My season opened in the Conservatory with a concert performance of Daisi by Zakharia Paliashvili, the father of Georgian classical music. The Tbilisi State Opera House is under renovation, so the State Opera is performing in other venues. I saw this opera staged, with a similar cast, in Spring 2009, but since Paliashvili is virtually unknown and never performed outside Georgia, it is worth hearing live again and again (I have Soviet era recordings of this and another one of his operas – Abesalom da Eteri – stored on my iTunes, so I do get to listen to recordings of this wonderful music even in Moscow). Truly beautiful music, combining traditional Georgian modes with Western Classical structures.
In the intimate confines of the Conservatory, the cast came off very well. The lead tenor, Armaz Darashvili, and especially the lead baritone, Sulkhan Gvelesiani, even more so, were particularly strong, and the audience reaction nearly forced Gvelesiani to sing every one of his arias twice (certainly, from the looks he and the conductor, Revaz Takidze, kept giving each other, I think they seriously considered it – and since it was not a staged performance, reprising an aria would not have disturbed the drama). The strings got off to a slow start with a very student-like sound, but once fully warmed up did fine. Bizarrely, it looked like they handed out string instruments based on the age of the performers – violinists looked like they were about 20 years old, violists averaged about 35, cellists averaged about 65, and double bassists were around 50. That cannot be a way to set up an orchestra. Winds were of all ages and were very good, particularly the solo oboe.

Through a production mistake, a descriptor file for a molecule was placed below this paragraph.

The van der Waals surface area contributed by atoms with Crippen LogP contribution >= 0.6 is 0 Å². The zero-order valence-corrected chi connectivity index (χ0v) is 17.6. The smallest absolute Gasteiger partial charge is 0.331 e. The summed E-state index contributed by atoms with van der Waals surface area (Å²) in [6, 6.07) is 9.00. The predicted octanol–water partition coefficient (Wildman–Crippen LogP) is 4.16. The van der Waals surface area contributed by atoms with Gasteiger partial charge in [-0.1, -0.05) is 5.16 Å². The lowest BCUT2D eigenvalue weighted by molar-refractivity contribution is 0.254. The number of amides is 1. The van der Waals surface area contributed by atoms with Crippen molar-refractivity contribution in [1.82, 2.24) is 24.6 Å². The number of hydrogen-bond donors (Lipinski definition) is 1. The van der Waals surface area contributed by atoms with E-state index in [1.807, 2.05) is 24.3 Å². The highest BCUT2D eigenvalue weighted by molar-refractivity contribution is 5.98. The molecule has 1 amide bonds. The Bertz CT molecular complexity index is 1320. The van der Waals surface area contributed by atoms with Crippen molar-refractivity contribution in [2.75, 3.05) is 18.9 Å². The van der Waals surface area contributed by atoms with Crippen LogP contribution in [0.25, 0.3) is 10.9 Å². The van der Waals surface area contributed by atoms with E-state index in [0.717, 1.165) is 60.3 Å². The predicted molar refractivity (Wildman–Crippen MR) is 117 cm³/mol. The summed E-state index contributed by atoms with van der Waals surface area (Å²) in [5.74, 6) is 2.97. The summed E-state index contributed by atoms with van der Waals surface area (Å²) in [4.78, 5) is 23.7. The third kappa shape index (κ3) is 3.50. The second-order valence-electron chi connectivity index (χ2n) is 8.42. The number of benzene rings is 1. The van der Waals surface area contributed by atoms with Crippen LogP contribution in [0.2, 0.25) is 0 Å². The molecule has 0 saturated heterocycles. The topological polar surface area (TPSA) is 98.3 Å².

I went to closing night at the Tbilisi State Opera: Daisi (“Dawn”) by Paliashvili. Good cast and beautiful music, but unclear what the title had to do with the dark plot. Nevertheless, very pleased to hear this music and to get to know this composer, apparently (and unjustifiably) unknown outside his homeland.
Paliashvili, Abesalom da Eteri
Considered the masterpiece of Georgian classical music, Zakharia Paliashvili‘s opera Abesalom da Eteri from 1919 combined Georgian polyphonic modes with Western operatic traditions. Gorgeous, moody, raw music – I wish it were performed outside Georgia (and that there were a reasonable-quality recording available on CD).
The music was sort of like Rimsky’s Kitezh, but with the rawness of Mussorgsky. I have no idea if it has ever been performed outside Georgia – the Georgian language being somewhat obscure, I am not sure it would be performed by non-Georgians except in translation.
This is my first performance at the Tbilisi State Opera, which has an ornate neo-Persian theater. The quality of the opera company is better than in many eastern European houses, most of which seem to have had their talent drained to higher-paying western houses. This was quite a good performance. Staging was minimal but sensible. Costumes were appropriate for the mythical setting.
I think the house saved its money by not installing lightbulbs. The lobby, hallways, and bathrooms were all mostly dark. But the building itself was floodlit from the outside – I presume that comes from the city’s budget and not from the opera house’s.